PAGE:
Felix Stalder pondering Meta’s metaverse on the nettime list

Tuesday 2nd November, 2021 - Bruce Sterling

Felix Stalder pondering Meta’s metaverse on the nettime list:

I’m sure most of you have heard by now that Facebook is renaming itself “Meta” and promoting a platform called “Metaverse”, basically, a shared, but heavily customizable VR/AR world.

If you haven’t seen the video from the keynote, have look. You won’t be able to get through the entire 80-minute show (I tried, and failed) but here are a few minutes to get the flavor of how dated this future feels. There is nothing in there that you couldn’t do in Second Life and it even looks pretty much the same.

The best way to feel of the emptiness of the vision is probably through a series of super-cuts of the most frequently doled out platitudes: experience, the physical world, commerce/community, the future, and a few more.

The sheer backwardness and ugliness of the entire vision are depressing no matter whether you look at it from an aesthetic, social, or economic perspective. And all of this is made worse by the company’s track record on these things so far.

The plan is pretty obviously a land grab by the company but the curious thing is why they believe that such land would exist in the first place.

This happens exactly at a moment when the political class seems to have given up preventing global heating to pass dangerous tipping points of no return. So, this is clearly meant to paper over an increasingly dystopian world to keep selling the promise of “creativity” and “self-expression” as a carrot, and a “new economy” as a stick. With Uber’s and Airbnb’s promise to monetize your spare resources as a way to deal with real-life precarity ringing hollow (indeed, monetizing your life _is_ precarity), the new economy of 3D creators is another promise to pull yourself up on your own bootstraps.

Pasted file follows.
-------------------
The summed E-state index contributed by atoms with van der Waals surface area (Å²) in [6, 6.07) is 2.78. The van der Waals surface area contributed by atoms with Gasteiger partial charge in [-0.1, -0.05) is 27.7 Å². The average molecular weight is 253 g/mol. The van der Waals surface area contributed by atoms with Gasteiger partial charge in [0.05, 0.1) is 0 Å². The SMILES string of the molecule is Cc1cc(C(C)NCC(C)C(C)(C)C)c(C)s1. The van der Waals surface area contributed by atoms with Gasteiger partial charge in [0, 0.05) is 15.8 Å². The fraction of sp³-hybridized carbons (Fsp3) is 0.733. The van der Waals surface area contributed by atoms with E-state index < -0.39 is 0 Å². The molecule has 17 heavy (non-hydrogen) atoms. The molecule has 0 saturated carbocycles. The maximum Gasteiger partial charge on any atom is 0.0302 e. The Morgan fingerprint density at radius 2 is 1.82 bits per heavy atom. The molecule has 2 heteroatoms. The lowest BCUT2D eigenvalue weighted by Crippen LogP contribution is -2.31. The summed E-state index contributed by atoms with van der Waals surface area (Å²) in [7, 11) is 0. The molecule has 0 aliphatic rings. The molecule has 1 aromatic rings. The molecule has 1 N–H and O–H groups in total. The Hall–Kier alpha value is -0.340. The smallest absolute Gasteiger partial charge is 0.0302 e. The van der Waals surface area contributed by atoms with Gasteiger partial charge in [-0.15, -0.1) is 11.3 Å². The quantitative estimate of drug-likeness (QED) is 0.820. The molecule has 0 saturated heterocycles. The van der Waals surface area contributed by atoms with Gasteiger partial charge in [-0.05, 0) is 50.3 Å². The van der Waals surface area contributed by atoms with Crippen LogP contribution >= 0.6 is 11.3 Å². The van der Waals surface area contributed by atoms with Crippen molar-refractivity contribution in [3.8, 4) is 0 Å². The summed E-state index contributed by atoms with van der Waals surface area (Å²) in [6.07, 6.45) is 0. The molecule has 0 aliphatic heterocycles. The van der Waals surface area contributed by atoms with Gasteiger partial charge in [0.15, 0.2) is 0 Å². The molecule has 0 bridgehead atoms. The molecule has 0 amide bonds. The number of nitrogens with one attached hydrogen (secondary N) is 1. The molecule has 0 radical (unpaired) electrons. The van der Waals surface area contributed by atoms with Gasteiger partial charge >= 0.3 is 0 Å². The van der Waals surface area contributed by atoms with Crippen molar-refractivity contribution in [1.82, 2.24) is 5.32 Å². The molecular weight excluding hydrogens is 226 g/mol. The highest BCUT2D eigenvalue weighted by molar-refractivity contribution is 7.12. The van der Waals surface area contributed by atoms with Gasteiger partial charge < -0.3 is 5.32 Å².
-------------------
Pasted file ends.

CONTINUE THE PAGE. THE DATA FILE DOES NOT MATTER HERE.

But is not just the dated dream of virtual reality replacing physical reality. What’s more, chasing this dream will make physical reality even worse. For a lot of reasons, waste of resources, diverting attention towards crap, universalizing bias, and so on.

Underlying all of this is this notion of the world as a model. Sure, we all operate with (implicit or explicit) models of the world in order to make sense of it and be able to act in it. I’m not advocating for some sort of unmediated “real”.

The problematic element is to have a single model which is supposed to replace all others. It’s not just that such a model is necessarily under complex (the metaverse is cartoonishly so), but that very notion of a single model is biased, violent, and will create ugly backlashes. Perhaps this is the lasting influence of cybernetics, which as its ultimate horizon has such a unified vision where everything could be brought into its purview based on the reductionist notion of “information”.

Against this, a plethora of voices — feminist, anti-racist, ecological, indigenous, and more — have sprung up to argue against the impossibility of such a unified view (often denounced as colonialist). They advocate for the co-existence of a wide range of “being-in-the-world”, each embodying a different model of the world, if you will, that cannot be flattened into a single one. Rather, they retain a considerable degree of incommensurability (the tick sees the world like no other living being, as J.v.Uxeküll argued as early as the 1930s) that can only be brought into one to the other through practices of mutual respect (because one can never fully grasp or contain the other) and care (because each model/world is in itself incomplete and depended on others as environment).

Against this life-affirming irreducible complexity that escapes cybernetic control is the sad vision of the metaverse, which is both extremely reductionist and centrally controlled. Yet, even in its most glossy presentation, this vision is utterly unconvincing. Perhaps this is a reason to be optimistic and continue to seek ways beyond “communication and control”.

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